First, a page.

Sexual Risk Behavior of Ship and Shore Based Women


Name: Elizabeth Abel


Organization: The University of Texas at Austin

Performance Site: The University of Texas at Austin, Austin, TX

Year Published: 1993

Abstract Status: Initial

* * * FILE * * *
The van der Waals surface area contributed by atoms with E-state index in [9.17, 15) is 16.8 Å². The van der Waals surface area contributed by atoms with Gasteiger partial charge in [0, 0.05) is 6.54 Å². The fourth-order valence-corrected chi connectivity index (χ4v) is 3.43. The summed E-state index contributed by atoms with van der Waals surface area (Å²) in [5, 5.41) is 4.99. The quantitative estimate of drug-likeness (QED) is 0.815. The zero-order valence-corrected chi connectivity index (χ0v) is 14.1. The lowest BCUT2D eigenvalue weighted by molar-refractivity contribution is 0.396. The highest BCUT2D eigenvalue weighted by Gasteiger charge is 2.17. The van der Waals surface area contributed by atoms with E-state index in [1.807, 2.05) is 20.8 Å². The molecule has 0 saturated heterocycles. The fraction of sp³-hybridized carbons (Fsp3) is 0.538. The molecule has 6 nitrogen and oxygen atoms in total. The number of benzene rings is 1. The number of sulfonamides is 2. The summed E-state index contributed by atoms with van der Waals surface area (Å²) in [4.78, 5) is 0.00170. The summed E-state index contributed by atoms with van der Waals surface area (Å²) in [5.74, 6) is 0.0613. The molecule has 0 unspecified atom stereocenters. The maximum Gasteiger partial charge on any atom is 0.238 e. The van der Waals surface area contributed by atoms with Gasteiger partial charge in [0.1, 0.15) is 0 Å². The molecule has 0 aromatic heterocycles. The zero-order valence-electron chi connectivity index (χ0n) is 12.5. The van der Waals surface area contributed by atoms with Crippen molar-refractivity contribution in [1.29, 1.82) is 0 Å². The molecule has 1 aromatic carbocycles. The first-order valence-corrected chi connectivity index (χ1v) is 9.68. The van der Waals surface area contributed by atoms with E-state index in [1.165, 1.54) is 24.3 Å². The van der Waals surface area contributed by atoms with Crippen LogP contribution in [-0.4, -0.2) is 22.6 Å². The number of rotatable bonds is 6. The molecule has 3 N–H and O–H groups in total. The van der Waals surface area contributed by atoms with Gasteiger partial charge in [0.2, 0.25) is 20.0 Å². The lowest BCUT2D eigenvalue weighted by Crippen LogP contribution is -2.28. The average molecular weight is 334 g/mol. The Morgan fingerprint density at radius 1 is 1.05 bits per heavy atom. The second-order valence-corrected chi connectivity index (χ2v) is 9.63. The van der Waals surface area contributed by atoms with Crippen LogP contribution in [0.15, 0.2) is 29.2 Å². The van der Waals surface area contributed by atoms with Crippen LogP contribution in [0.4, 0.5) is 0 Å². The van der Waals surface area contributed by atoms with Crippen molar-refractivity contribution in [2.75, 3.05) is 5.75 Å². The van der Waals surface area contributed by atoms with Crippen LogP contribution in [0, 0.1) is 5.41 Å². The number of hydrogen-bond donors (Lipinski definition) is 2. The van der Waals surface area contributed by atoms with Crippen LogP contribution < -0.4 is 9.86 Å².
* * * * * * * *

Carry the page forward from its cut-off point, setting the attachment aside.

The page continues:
Human immunodeficiency virus and other sexually transmitted diseases (HIV/STDs) and unintended pregnancy have been linked to a variety of costly health problems, both in financial and human terms. The mortality from HIV infections, the morbidity related to STDs (ectopic pregnancy, infertility, cervicitis, cervical cancer, conjunctivitis and pneumonia), and the complications from unintended pregnancies (low birth weight babies, premature labor) are National health promotion and disease prevention priorities. Risk reduction efforts focus on understanding behaviors which influence safer sex practices, such as the use of condoms. Similar to the civilian sector, unintended pregnancies of active duty women have been found to be related to adverse perinatal outcomes such as low birth weight babies, cesarean sections, and hypertensive syndromes. Research related to sexual risk behaviors among civilian as well as military women had been limited to adolescent and young women (usually 22 years) outside of these settings. The purpose of this study is to examine the factors influencing the choices that active duty Navy women make that place them at risk for HIV infection, STDs, and unintended pregnancy. This study will examine whether there are differences in the sexual risk behavior of active duty Navy women aged 18 to 44 years assigned to a ship based command or a shore based command. Cox's Interactive Model of Client Health Behavior provides the organizing framework for this study. Cognitive, affective, motivation and background variables (demographic, social, environmental, and previous health care experience) will be evaluated in relation to the health outcome of condom use. A cluster sample of at least 300 women will be selected from the ship and shore based commands at a southeastern naval base. Data will be collected using the Coopersmith Self-Esteem Inventory (25 items), the Problem Solving Inventory (32 items), the modified Health Self-Determination Index (17 items), and modified sexual history form. The data will be analyzed using descriptive and multivariate statistics. Before prevention programs can be considered, it is essential to understand why women practice behaviors that place them at risk for HIV/STDs or unintended pregnancy. The findings from this study will provide knowledge of the factors which influence safer sex among active duty Navy women.